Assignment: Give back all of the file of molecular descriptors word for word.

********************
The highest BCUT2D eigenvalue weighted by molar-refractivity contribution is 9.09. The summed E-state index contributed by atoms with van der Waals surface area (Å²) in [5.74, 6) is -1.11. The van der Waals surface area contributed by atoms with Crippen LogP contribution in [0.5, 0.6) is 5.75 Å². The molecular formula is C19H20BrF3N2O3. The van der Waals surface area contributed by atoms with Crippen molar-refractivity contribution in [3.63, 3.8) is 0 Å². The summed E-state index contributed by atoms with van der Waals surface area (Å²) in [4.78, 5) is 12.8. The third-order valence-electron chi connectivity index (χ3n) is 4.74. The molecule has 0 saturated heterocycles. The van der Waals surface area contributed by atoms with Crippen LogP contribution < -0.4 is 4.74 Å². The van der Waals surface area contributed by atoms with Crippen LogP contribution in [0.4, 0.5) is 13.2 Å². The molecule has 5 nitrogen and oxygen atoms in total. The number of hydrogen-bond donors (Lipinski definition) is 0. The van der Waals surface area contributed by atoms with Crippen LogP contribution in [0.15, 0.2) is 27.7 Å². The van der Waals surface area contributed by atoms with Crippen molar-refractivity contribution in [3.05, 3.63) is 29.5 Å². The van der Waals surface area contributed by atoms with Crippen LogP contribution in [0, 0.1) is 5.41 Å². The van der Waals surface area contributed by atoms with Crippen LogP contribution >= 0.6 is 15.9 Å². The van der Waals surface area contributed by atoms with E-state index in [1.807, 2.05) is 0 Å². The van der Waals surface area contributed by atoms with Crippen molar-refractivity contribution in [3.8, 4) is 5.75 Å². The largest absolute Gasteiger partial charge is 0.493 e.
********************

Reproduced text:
The highest BCUT2D eigenvalue weighted by molar-refractivity contribution is 9.09. The summed E-state index contributed by atoms with van der Waals surface area (Å²) in [5.74, 6) is -1.11. The van der Waals surface area contributed by atoms with Crippen LogP contribution in [0.5, 0.6) is 5.75 Å². The molecular formula is C19H20BrF3N2O3. The van der Waals surface area contributed by atoms with Crippen molar-refractivity contribution in [3.63, 3.8) is 0 Å². The summed E-state index contributed by atoms with van der Waals surface area (Å²) in [4.78, 5) is 12.8. The third-order valence-electron chi connectivity index (χ3n) is 4.74. The molecule has 0 saturated heterocycles. The van der Waals surface area contributed by atoms with Crippen LogP contribution < -0.4 is 4.74 Å². The van der Waals surface area contributed by atoms with Crippen LogP contribution in [0.4, 0.5) is 13.2 Å². The molecule has 5 nitrogen and oxygen atoms in total. The number of hydrogen-bond donors (Lipinski definition) is 0. The van der Waals surface area contributed by atoms with Crippen LogP contribution in [0.15, 0.2) is 27.7 Å². The van der Waals surface area contributed by atoms with Crippen molar-refractivity contribution in [3.05, 3.63) is 29.5 Å². The van der Waals surface area contributed by atoms with Crippen LogP contribution in [0, 0.1) is 5.41 Å². The van der Waals surface area contributed by atoms with Crippen LogP contribution >= 0.6 is 15.9 Å². The van der Waals surface area contributed by atoms with E-state index in [1.807, 2.05) is 0 Å². The van der Waals surface area contributed by atoms with Crippen molar-refractivity contribution in [3.8, 4) is 5.75 Å². The largest absolute Gasteiger partial charge is 0.493 e.